The ongoing reflective home of the New York City Social Studies CFG.

Tuesday, April 24, 2012

On Control

I won't be able to attend the meeting next Monday, so my response to the "control" challenge is below. 

Teach a lesson where you spend no more than 5 minutes at the beginning of class giving your class directions to do something, ideally in groups, or as a whole group. Sit down and do not interact with students until the last 3 minutes of the period. Bring a report on how it went back to us next month.

I did this by posting this before class and telling them only that their challenge was on Twitter. (If Twitter is blocked for you right now, my tweet links to this google doc.) We'd talked about the hashtag before (I mean, the class is called #disastercamp), so some of them figured out how to find it (the project is connected to their understanding of social media) and they went from there. I clarified questions for 5 minutes and let them work. Earlier in the week, we looked at how social media is changing disaster response - so this was their opportunity to engage with that in a quick, design-y way. They enjoyed it + I think it was useful for them to figure it out themselves. More info about the class is available here:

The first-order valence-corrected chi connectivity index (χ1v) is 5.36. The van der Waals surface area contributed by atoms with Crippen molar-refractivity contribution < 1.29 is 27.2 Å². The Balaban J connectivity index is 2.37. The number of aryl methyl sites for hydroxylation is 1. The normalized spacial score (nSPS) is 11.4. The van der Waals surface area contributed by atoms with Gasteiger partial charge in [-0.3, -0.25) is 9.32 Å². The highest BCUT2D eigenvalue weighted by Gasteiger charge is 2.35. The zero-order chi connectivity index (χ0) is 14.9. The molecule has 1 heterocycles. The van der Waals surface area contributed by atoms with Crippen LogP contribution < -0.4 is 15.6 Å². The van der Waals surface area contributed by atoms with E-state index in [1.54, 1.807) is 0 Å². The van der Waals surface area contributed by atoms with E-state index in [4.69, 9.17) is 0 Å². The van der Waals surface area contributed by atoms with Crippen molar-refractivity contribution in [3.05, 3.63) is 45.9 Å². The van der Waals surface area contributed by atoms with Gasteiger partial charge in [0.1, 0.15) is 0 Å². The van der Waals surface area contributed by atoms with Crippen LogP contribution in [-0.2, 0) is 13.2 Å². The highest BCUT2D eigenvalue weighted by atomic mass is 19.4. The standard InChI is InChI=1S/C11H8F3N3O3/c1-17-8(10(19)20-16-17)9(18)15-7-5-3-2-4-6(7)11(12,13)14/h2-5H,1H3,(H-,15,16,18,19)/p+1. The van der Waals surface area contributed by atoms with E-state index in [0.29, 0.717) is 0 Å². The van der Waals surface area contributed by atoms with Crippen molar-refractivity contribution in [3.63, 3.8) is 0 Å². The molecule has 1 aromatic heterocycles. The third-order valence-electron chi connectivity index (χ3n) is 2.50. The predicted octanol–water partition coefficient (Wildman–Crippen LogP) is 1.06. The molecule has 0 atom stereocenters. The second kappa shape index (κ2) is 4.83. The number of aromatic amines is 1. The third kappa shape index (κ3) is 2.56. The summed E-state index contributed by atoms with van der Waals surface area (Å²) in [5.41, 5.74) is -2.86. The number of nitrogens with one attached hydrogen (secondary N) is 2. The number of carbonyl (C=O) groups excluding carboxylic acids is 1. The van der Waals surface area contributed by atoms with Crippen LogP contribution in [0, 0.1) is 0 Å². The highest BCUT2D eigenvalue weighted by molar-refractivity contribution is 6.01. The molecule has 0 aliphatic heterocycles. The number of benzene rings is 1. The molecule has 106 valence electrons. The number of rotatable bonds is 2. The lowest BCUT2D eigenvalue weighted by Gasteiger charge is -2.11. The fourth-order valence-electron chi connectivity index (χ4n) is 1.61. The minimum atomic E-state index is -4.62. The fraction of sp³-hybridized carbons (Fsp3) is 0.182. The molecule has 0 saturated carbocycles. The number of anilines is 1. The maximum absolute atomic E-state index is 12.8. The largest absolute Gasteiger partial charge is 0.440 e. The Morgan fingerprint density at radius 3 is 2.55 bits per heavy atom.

The best activity I've done similar to this one is the Project Runway IKEA bag (or grocery bag) challenge, where we spend five minutes at the beginning distributing materials and assigning "clients," and then spend 45 minutes constructing a garment. More related to social studies, I'm currently having my cartography class figure out how to create a scale model of the globe on a paper mache balloon (see for an example). Aside from the instructions on paper mache, I've given very little instruction about how to get to the point Lizzy is at in that image. They have to figure out 1) lat/lon lines are critical, and 2) how to accurately position those. It usually takes them an hour or two to get to that point - many students begin with trying to find a ratio between the size of their balloon and the size of the model globe, which they quickly discover is not useful for determining accurate position. The globe project was inspired by John Fladd at